Drugmakers are struggling to justify their pharmaceuticals advertisements, which target US consumers, as the ripples from the Vioxx furore spread.
Health safety concerns have swirled around cox-2 inhibitors since Merck withdrew Vioxx, its popular and now controversial painkiller, in September.
US regulators this week warned Pfizer, the world's biggest drugs company, that its consumer advertising made “misleading” safety and efficacy claims about its cox-2s Celebrex and Bextra, which can potentially cause heart problems.
The Food and Drug Administration's warning of misleading advertising for the two drugs underscores the growing scepticism over pharmaceuticals advertising since the Vioxx controversy. Some critics, such as consumer watchdog groups such as Public Citizen, continue to call for further scrutiny of drug advertising. Although an outright ban is thought unlikely, many analysts say there is a good chance there will be tighter restrictions on the advertising of pharmaceuticals to consumers.
Merck withdrew Vioxx after a study showed normal doses could double heart attack and stroke risk after 18 months. In December, Pfizer said one long-term trial showed Celebrex could have similar risks. That followed a warning that Bextra could have risks for heart surgery patients.
Doctors and pharmaceuticals executives argue that all drugs carry risks in their reactions with each patient's unique physiology, and the wider benefits must be weighed against those risks.
What has changed, however, is that drugs have been marketed on TV and in print since 1997, creating the possibility, some medical experts say, that patients will take drugs unnecessarily.
The role of mass-media advertising of pharmaceuticals is being questioned because marketing helped push Celebrex and Vioxx sales quickly after their launches.
Critics said the drugs were being advertised for all patients, despite the fact that they often did not ease pain better than cheaper, retail medications. Also, they were originally intended for chronic patients because they caused fewer ulcers than older painkillers.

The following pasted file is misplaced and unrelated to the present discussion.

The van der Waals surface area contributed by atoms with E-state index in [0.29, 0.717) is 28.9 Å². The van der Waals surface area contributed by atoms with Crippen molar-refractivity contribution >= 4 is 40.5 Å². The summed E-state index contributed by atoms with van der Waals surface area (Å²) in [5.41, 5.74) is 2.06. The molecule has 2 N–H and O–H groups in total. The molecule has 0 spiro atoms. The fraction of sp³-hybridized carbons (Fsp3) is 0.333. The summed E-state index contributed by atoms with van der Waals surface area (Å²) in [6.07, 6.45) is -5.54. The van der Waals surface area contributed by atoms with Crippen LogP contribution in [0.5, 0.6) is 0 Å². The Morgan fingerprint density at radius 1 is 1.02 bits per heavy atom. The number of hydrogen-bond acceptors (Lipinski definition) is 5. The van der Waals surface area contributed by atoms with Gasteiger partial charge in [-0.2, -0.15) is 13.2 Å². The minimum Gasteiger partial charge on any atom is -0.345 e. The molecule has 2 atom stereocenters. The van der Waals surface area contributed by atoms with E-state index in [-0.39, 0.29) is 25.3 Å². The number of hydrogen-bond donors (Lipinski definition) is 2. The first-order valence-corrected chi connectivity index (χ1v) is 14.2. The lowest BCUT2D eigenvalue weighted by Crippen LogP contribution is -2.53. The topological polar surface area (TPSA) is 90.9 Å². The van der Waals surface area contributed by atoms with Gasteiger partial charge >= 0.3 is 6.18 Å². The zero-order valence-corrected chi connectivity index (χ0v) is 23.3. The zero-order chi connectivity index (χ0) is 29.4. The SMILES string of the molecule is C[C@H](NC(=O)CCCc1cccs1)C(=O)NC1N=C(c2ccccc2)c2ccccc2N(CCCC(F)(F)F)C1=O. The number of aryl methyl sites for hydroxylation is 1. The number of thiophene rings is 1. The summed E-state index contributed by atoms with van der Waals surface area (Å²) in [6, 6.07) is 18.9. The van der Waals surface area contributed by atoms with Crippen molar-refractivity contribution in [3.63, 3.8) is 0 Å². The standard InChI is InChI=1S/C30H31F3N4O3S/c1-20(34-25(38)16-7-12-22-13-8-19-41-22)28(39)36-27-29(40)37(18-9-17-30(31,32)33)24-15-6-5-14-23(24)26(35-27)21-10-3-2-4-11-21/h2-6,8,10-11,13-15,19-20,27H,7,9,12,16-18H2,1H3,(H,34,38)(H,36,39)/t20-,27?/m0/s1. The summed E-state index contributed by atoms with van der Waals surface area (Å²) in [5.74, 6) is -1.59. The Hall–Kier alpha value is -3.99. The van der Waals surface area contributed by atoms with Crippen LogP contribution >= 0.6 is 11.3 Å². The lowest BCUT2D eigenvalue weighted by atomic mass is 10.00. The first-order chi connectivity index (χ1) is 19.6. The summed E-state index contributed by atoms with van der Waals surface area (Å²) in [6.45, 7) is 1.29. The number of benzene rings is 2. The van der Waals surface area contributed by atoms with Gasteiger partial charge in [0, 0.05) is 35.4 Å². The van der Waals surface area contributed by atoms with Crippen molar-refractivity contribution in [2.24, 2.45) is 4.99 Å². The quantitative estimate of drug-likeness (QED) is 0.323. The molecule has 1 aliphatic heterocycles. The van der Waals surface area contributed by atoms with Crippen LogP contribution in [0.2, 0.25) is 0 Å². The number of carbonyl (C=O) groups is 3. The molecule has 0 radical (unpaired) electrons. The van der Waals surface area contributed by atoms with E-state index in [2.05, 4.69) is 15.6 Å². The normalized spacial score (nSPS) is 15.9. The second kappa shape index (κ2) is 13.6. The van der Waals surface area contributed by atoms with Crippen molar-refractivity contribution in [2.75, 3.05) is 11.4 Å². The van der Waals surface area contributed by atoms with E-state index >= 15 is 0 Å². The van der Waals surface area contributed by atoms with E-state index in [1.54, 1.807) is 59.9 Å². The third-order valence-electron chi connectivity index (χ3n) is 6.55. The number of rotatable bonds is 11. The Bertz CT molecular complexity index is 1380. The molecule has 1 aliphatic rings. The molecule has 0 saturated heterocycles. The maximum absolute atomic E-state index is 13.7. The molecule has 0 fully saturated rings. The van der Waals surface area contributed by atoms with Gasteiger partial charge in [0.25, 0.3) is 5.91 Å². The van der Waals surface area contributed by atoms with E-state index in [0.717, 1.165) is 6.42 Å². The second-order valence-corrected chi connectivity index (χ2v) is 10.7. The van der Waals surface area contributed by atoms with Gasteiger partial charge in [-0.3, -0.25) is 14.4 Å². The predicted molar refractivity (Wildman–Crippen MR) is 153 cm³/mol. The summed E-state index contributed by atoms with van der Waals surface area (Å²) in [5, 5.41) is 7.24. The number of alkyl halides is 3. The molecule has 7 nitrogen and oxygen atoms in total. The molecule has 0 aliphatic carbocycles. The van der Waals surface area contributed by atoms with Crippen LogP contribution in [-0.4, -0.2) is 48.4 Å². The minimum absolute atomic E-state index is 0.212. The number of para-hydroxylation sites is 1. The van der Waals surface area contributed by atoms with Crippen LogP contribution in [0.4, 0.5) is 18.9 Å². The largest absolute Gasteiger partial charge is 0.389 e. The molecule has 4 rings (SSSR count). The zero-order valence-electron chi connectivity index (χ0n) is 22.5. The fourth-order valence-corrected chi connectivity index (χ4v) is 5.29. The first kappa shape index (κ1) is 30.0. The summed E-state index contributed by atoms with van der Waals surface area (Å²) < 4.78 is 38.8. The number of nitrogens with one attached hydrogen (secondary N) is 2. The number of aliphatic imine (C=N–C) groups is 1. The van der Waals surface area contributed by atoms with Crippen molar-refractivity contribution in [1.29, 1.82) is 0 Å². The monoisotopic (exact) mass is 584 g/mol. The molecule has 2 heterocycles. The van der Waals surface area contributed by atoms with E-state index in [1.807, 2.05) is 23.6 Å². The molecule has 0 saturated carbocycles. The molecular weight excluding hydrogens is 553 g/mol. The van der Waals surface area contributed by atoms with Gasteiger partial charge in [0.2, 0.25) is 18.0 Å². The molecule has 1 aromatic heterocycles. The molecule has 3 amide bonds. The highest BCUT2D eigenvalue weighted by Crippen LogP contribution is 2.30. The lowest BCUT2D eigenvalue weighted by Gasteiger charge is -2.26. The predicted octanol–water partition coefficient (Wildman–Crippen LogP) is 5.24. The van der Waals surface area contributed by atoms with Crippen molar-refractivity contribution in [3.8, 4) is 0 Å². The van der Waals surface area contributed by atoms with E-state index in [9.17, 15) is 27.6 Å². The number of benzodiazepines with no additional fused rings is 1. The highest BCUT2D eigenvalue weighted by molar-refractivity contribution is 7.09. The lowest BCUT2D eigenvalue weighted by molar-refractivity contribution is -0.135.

Advertising enables companies to boost use of their new drugs faster. But some observers say this creates a problem as more people use drugs with unanswered safety questions.
“The combination of mass promotion of a medicine with an unknown and suspect safety profile cannot be tolerated in the future,” said Dr Eric Topol, a heart specialist at the Cleveland Clinic and a Vioxx critic, in an article in the Journal of the American Medical Association. “An aggressive position going forward is necessary for not only ensuring the safety of prescription medicines, but also to restore a solid foundation of public trust.”
The FDA has come in for criticism in the wake of Vioxx for being too easy on drugmakers and negligent in its role of policing drug safety.
Its warning to Pfizer signals an effort to show it is getting tougher on the industry. It also shows that the agency could target drug advertising as a significant way to show Congress, industry and the public it is acting to allay drug safety regulation concerns.
In a letter to Pfizer made public on Wednesday, the FDA chastised the US drugmaker for creating public health concerns from its misleading advertisements. Citing a Celebrex print ad, the FDA said Pfizer claimed the drug was “more effective [ie stronger] than ibuprofen and naproxen for the treatment of osteoarthritis or rheumatoid arthritis”. “We are not aware of substantial evidence or substantial clinical experience to support these claims,” the FDA said.
Pfizer had already suspended advertisements for Celebrex in December in compliance with an FDA request after the Celebrex trial disclosure. Bextra was not heavily promoted to consumers.
Pfizer intends to provide regulators with safety data and delay any further decisions on Celebrex and Bextra marketing for an FDA experts panel next month on cox-2 drugs. “We are waiting to discuss the next steps in the appropriate venue with the FDA,” said Susan Bro, Pfizer spokeswoman.
The US is one of few places that allows mass advertising for prescription pharmaceuticals.
Indeed, executives for AstraZeneca and Glaxo-SmithKline on Thursday told a UK parliamentary committee that they would not push for consumer drugs marketing in the UK.
But the future is uncertain as industry and regulators debate the future of drugs advertisements to a more risk-averse public.